INSTITUTO ARGENTINO DE NIVOLOGIA, GLACIOLOGIA Y CIENCIAS AMBIENTALES
Unidad Ejecutora - UE
congresos y reuniones científicas
Hydrological Changes in the South American Altiplano During the Last Millennium
DUNCAN A. CHRISTIE; MARIANO S. MORALES; RICARDO VILLALBA; MATHIAS VUILLE
Conferencia; 9th International Conference on Dendrochronology; 2014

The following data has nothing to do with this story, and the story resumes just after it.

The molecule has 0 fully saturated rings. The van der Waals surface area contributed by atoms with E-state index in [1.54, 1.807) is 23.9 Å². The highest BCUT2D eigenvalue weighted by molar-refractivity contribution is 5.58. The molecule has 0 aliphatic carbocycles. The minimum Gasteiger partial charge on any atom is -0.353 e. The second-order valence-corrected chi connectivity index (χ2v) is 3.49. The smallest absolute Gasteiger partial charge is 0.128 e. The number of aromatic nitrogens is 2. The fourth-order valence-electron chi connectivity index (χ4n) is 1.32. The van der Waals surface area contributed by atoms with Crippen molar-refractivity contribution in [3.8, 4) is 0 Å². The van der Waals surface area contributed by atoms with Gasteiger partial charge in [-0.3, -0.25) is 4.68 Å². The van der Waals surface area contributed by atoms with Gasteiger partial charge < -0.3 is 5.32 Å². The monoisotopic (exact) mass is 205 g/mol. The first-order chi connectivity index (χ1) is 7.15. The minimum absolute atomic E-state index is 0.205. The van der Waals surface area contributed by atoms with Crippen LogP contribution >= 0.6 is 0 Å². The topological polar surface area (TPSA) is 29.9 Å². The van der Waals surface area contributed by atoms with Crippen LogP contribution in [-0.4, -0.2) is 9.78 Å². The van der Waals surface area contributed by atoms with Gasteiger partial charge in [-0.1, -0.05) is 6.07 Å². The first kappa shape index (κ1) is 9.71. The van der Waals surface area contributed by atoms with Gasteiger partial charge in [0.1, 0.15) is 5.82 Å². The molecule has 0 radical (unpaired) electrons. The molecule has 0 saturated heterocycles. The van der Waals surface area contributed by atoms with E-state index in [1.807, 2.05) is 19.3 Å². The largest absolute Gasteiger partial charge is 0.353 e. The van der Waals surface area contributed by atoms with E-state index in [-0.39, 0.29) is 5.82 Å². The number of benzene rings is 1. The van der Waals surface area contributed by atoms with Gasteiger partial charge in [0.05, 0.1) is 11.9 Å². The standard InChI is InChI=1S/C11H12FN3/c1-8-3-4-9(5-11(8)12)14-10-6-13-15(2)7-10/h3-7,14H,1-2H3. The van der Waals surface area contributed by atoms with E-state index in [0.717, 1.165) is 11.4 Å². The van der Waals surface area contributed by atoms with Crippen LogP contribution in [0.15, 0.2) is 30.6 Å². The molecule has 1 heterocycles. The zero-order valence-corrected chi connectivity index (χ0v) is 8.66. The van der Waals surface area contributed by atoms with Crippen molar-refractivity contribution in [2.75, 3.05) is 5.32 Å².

Throughout the second half of the 20th century, the Central Andes has experienced significant climatic and environmental changes characterized by a persistent warming trend, an increase in elevation of the 0º C isotherm. Given the short span of instrumental hydroclimatic records in this region, longer time span records are needed to understand the nature of climate variability in the South American Altiplano (SAA). In this study we present a tree-ring based precipitation reconstruction for the SAA, and we evaluate the possibility of a multiproxy reconstruction of the Titicaca lake levels based on tree-rings and ice cores. This precipitation reconstruction is based on the Polylepis tarapacana tree-ring series. This reconstruction covers 707 yr and provides a unique record characterizing the occurrence of extreme events and consistent oscillations in precipitation. It also allows an assessment of the spatial and temporal stabilities of the teleconnections between rainfall in the Altiplano and hemispheric forcings such as El Niño-Southern Oscillation. Since the 1930s to present, a persistent negative trend in precipitation has been recorded in the reconstruction. The reconstruction contains a clear ENSO-like pattern at interannual to multidecadal time scales, which determines inter-hemispheric linkages between our reconstruction and other precipitation sensitive records modulated by ENSO in North America. We points out that century scale dry periods are a recurrent feature in the Altiplano climate. Otherwise, the robustness and consistency exhibited by the tree-rings and ice cores records provide the opportunity to develop hydroclimatic multiproxy reconstructions in this region as indicated by the Lake Titicaca example.